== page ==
31 Oct 2017
October 31, 2017

Sex assault victims need to speak out to heal

ALBUQUERQUE, N.M. — She had been the quiet one, the one everybody knew yet no one really knew back in our school days.

Recent news, she said, had compelled her to reach out to me more than four decades later to deliver a letter she hoped might be of some use in the Journal. She wanted to talk about something few had known back in our younger years, something that may have accounted for her shyness at school.

Staying quiet, she explained, had been how she had coped with years of sexual assault. But she was done with being quiet.

“Not all victims of sexual abuse die but the effects can last a lifetime,” she wrote in her letter. “The long-term effects are trouble trusting others, post-traumatic stress disorder, flashbacks, nightmares, severe anxiety, loss of interest, prolonged sadness, feelings of hopelessness, unexplained crying, depression, disassociation, drug addiction, anger, distrust, and rejection. I know this to be true because I was a victim myself and I suffered from many of these things throughout my life.”

She signed her letter “Victim in Albuquerque.”

She showed up at the Journal after weeks of stories had appeared in our paper about the gruesome sexual assault and slayings of two children in New Mexico. Those stories had triggered long-buried memories and emotions within her. It had brought her to her knees and then to her feet to stand up not just for herself but for the countless other victims of sexual assault.

And then came Donald Trump.

The release in October of a 2005 tape in which the Republican presidential candidate bragged about how he could grab, grope and kiss beautiful women because he was a “star” opened the floodgates for sexual assault survivors, many who took to social media to share their stories and bare their scars.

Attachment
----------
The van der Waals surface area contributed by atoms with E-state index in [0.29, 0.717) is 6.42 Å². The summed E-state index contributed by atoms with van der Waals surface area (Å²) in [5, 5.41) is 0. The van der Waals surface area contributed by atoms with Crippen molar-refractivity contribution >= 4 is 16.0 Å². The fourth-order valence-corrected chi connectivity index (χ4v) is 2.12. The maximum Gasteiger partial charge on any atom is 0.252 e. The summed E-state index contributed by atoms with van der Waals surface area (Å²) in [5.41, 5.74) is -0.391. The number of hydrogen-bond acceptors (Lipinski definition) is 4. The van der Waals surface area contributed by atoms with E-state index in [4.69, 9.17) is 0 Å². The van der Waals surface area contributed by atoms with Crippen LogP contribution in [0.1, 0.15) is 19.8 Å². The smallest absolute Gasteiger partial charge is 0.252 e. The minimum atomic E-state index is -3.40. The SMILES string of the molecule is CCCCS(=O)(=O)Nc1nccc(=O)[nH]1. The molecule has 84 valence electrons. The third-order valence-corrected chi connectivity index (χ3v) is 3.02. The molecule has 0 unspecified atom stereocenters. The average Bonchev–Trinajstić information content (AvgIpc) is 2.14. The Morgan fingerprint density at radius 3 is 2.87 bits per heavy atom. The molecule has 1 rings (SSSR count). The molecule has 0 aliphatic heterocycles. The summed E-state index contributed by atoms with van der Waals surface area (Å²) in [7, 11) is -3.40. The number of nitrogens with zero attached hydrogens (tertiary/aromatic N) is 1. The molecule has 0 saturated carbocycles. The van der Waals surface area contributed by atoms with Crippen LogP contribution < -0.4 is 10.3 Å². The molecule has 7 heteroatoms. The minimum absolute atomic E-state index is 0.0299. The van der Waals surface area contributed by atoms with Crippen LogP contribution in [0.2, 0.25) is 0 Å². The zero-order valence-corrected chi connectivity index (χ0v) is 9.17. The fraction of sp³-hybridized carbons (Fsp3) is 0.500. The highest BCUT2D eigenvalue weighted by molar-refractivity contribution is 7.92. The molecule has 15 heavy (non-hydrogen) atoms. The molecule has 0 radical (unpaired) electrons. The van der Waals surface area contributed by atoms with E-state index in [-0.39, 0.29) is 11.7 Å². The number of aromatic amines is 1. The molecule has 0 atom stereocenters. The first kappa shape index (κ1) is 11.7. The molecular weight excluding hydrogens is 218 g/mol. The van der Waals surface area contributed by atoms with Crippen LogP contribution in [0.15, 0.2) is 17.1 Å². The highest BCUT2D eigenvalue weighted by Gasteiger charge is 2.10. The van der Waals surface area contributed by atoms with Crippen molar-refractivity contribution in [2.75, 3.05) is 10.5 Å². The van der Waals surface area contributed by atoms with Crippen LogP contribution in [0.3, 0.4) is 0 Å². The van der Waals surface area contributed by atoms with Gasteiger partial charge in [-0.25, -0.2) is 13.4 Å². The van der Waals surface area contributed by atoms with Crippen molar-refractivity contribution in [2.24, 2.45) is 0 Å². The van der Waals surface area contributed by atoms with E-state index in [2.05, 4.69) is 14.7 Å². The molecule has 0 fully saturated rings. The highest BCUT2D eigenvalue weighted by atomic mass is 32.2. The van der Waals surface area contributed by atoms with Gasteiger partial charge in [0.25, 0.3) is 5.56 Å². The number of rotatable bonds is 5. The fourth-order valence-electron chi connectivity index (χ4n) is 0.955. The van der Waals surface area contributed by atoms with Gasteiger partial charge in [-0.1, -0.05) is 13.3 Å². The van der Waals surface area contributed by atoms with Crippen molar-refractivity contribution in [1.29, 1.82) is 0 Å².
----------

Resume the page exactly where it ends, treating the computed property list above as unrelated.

I wrote about what I called the “groundswell of a sisterhood seeking its power and political clout” in an Oct. 14 column. I heard from those who found the column political and biased, which was not my intention, and from survivors like my former classmate.

Therapist Cindy Anderson

Survivors also reached out in larger than usual numbers to Cindy Anderson, executive director and founder of Peopleworks-NM, a behavioral health counseling agency in Rio Rancho specializing in services for older adults since 2009.

The incidents disclosed by her clients, some well into their 70s and 80s, had been buried for decades, but the video and its continuing aftermath had brought the memories to the surface.

“When you have these kinds of remarks being made, it can be a trigger to past trauma,” Anderson said. “Some are experiencing a late onset of post-traumatic stress disorder after they reconnect to that past trauma. And now they are taking the time to really process what happened to them.”


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